Over the last six weeks all businesses have been tested and many family businesses have shown themselves to be resilient and agile. Family businesses around the world have responded to the coronavirus threat by safeguarding staff, adapting production lines and pledging millions to medical relief.

In the UK, Bamford family-owned JCB was asked by the Prime Minister to help with the production of ventilators. In collaboration with Dyson it produced a prototype ventilator machine in record time and also pivoted some of its production lines to make protective visors for healthcare workers.

And family-owned LMVH and L’Oreal both pledged millions to relief efforts and used their cosmetics factories to manufacture hand sanitiser to donate to European health authorities.

But while many businesses have adapted, most have still taken a hit and there are lots of support measures to take advantage of, which my business partner Tony and I have been helping businesses access. Many have successfully applied for a CBILS loan but those that haven’t are now eligible to apply for the new Bounce Back Loan Scheme, launched on Monday 4th May.

Tony and I have produced a guidance document containing a summary of all the financial support available to businesses with our comments and advice on how to access the schemes. You can download the document here.

And please, don’t hesitate to get in touch if you need some help during this unprecedented time. You can contact us using the details below.

Michael D Oliver
CEO, Fiducia Partners
07833 297 981

Tony Groom
CFO, Fiducia Partners
07973 630646

IN THE PRESS – Fiducia Partners x

April 2nd, 2020 Posted by Uncategorized 0 thoughts on “IN THE PRESS – Fiducia Partners x”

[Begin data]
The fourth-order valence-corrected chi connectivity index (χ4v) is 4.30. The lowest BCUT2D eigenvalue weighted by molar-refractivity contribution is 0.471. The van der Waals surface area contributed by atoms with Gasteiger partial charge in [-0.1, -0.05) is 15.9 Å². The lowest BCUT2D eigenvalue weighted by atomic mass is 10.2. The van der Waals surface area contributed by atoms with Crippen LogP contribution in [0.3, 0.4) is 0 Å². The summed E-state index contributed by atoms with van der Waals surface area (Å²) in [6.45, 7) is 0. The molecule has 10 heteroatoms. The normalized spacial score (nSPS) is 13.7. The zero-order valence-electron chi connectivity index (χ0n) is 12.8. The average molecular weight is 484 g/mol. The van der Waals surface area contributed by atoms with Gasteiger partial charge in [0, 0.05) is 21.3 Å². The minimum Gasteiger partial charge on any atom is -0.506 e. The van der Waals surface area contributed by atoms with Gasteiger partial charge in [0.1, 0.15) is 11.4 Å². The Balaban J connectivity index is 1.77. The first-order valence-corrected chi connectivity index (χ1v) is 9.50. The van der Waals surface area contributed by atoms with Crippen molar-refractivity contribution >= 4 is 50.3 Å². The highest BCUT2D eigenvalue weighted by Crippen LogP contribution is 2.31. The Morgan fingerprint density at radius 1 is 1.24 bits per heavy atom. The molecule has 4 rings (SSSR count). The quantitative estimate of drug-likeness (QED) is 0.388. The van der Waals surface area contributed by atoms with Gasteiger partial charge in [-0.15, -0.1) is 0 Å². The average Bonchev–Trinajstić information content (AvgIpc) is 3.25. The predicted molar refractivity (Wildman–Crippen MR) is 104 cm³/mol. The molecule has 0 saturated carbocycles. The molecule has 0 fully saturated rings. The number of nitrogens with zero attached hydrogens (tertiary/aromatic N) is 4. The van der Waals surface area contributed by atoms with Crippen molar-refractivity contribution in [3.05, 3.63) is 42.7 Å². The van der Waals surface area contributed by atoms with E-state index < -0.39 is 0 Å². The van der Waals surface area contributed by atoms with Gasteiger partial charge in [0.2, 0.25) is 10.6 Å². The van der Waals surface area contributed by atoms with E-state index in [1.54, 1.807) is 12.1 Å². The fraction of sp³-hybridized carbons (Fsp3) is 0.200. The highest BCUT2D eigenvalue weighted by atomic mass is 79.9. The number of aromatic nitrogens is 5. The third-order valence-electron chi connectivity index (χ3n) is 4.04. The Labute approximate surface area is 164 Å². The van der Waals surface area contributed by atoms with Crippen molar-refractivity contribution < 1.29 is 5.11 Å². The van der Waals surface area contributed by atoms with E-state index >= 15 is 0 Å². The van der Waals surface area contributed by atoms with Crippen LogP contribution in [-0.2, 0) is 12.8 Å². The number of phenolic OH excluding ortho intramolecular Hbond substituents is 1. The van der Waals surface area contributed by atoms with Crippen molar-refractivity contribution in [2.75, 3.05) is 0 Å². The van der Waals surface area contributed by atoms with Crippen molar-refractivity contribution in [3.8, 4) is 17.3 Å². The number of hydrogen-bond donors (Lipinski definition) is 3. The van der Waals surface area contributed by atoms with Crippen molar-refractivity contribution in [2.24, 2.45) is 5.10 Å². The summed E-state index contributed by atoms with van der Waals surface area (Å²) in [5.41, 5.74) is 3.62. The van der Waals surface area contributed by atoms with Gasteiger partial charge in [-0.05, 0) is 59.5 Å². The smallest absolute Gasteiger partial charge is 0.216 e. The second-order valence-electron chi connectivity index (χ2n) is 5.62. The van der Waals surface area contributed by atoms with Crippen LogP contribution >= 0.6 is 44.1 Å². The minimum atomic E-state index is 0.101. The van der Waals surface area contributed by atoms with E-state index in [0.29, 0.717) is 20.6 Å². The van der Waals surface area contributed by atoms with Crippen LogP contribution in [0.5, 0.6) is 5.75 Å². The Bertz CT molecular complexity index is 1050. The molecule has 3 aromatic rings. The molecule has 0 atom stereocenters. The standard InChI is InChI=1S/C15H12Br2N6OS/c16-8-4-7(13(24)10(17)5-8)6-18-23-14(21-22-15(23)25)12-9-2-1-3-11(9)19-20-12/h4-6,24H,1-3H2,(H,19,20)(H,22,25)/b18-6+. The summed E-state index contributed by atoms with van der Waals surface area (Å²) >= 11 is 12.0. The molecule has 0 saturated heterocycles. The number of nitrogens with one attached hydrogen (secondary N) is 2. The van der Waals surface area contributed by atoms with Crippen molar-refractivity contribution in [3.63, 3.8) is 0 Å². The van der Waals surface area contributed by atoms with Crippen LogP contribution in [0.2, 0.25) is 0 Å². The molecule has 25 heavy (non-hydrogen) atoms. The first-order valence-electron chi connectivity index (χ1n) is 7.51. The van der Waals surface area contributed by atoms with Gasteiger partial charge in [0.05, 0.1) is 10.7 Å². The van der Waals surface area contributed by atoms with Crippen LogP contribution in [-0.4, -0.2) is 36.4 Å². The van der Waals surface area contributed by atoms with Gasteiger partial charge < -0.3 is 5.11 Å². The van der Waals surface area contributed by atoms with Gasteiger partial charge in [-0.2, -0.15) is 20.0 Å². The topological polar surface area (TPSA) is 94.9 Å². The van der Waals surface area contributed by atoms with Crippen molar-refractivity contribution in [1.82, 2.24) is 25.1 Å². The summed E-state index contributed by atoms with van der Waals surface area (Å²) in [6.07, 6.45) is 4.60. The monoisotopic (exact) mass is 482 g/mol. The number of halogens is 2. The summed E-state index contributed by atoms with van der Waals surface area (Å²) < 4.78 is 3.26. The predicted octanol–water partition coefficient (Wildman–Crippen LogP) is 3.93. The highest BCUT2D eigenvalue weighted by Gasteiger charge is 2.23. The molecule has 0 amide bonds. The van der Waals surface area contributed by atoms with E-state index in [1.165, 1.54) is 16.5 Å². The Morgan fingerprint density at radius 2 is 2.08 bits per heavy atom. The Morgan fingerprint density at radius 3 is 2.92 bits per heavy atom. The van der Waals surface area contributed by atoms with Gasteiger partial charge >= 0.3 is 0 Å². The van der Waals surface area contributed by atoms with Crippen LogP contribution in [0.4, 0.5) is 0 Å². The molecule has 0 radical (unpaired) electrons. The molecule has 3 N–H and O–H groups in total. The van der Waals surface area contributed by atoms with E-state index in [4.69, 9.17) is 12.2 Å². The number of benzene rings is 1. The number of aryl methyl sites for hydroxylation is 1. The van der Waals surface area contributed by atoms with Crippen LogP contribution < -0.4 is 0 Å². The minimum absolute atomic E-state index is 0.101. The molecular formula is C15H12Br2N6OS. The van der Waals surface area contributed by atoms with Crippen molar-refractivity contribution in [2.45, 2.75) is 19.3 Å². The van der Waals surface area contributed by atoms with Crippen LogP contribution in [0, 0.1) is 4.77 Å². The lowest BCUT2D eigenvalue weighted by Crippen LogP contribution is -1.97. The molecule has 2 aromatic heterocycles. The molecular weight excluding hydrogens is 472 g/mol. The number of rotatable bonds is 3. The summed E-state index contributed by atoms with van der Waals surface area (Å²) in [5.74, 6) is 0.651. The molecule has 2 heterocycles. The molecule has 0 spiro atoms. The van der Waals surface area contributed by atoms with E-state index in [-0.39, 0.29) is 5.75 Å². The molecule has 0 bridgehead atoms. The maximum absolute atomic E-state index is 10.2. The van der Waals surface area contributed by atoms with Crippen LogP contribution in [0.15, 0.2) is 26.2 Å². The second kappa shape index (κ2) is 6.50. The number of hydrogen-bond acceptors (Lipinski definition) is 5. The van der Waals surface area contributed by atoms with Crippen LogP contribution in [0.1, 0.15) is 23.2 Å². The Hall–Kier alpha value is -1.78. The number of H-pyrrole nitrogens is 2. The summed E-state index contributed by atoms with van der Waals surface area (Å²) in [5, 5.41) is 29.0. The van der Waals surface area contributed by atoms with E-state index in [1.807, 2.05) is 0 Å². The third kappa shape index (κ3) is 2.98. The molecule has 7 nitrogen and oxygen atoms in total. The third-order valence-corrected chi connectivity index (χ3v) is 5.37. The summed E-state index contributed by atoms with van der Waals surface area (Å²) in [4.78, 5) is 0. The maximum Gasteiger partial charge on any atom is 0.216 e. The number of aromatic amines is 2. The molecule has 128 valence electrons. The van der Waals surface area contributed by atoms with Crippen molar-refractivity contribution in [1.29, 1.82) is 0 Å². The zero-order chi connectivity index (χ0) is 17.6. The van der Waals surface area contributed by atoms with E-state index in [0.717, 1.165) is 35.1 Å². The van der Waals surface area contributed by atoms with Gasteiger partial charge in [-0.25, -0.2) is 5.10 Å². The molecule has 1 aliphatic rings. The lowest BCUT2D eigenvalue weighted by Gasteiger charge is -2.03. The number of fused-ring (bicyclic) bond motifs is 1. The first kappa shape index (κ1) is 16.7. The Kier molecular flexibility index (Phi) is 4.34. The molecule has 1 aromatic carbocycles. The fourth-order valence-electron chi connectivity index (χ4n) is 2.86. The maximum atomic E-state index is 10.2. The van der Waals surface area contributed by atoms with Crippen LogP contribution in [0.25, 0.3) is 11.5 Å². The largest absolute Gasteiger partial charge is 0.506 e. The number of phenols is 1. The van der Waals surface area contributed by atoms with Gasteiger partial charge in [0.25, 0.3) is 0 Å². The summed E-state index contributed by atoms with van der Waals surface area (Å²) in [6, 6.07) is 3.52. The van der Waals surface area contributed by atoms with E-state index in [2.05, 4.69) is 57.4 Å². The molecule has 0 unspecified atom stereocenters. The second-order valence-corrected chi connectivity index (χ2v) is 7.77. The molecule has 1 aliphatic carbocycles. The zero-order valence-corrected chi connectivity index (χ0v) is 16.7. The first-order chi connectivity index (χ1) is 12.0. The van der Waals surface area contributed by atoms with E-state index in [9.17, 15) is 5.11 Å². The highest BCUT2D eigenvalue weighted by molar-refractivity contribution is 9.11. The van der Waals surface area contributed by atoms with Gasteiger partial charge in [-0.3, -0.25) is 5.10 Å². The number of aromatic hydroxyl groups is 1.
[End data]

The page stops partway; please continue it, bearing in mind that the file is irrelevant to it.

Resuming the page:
We’re extremely pleased to have some of our expertise featured in a recent Forbes article looking at challenges often faced by family businesses.

You can read the article by following the link below.

Article: Family Business Challenges; The 3 Issues Families Can’t Ignore

And if you’re facing any challenges in your family business, please do contact us for expert advice and support |

Knight Frank’s Wealth Report 2020 Published

March 6th, 2020 Posted by Family Wealth 0 thoughts on “Knight Frank’s Wealth Report 2020 Published”

Knight Frank published its 2020 Wealth Report this week and as usual, it contains some interesting insights into the mindset and investment trends of the global UHNW community. Below I’ve summarised some of the key findings I think will be of interest to my clients and colleagues also operating in the family wealth industry.

To begin with, the report shows that the number of global UHNWIs (those with assets of more than $30m(£26.5m)) rose by 6% in 2019 to 513,244. This number is expected to increase to 650,000 by 2024 with wealth growing in India, Egypt, Vietnam, China and Indonesia. It’s worth noting however that the Wealth Report is based on information Knight Frank gathered before the Coronavirus was known about and so it remains to be seen how that will affect business in 2020, particularly in China. 

Looking at where these 513,244 UHNWIs are investing their money, property remains the most attractive asset class with 4 out of 5 UHNWIs planning to increase or maintain their current allocations to property in 2020.

Private capital was responsible for $333 billion of commercial real estate purchases in 2020 which was an increase of 5% on the previous year. And while for 2020 24% of UHNWIs plan to invest in domestic commercial property many have also allocated capital for international purchases. Wealthy Middle East investors have the greatest appetite for overseas commercial property with 32% actively targeting commercial property abroad with the UK high on their list of targets.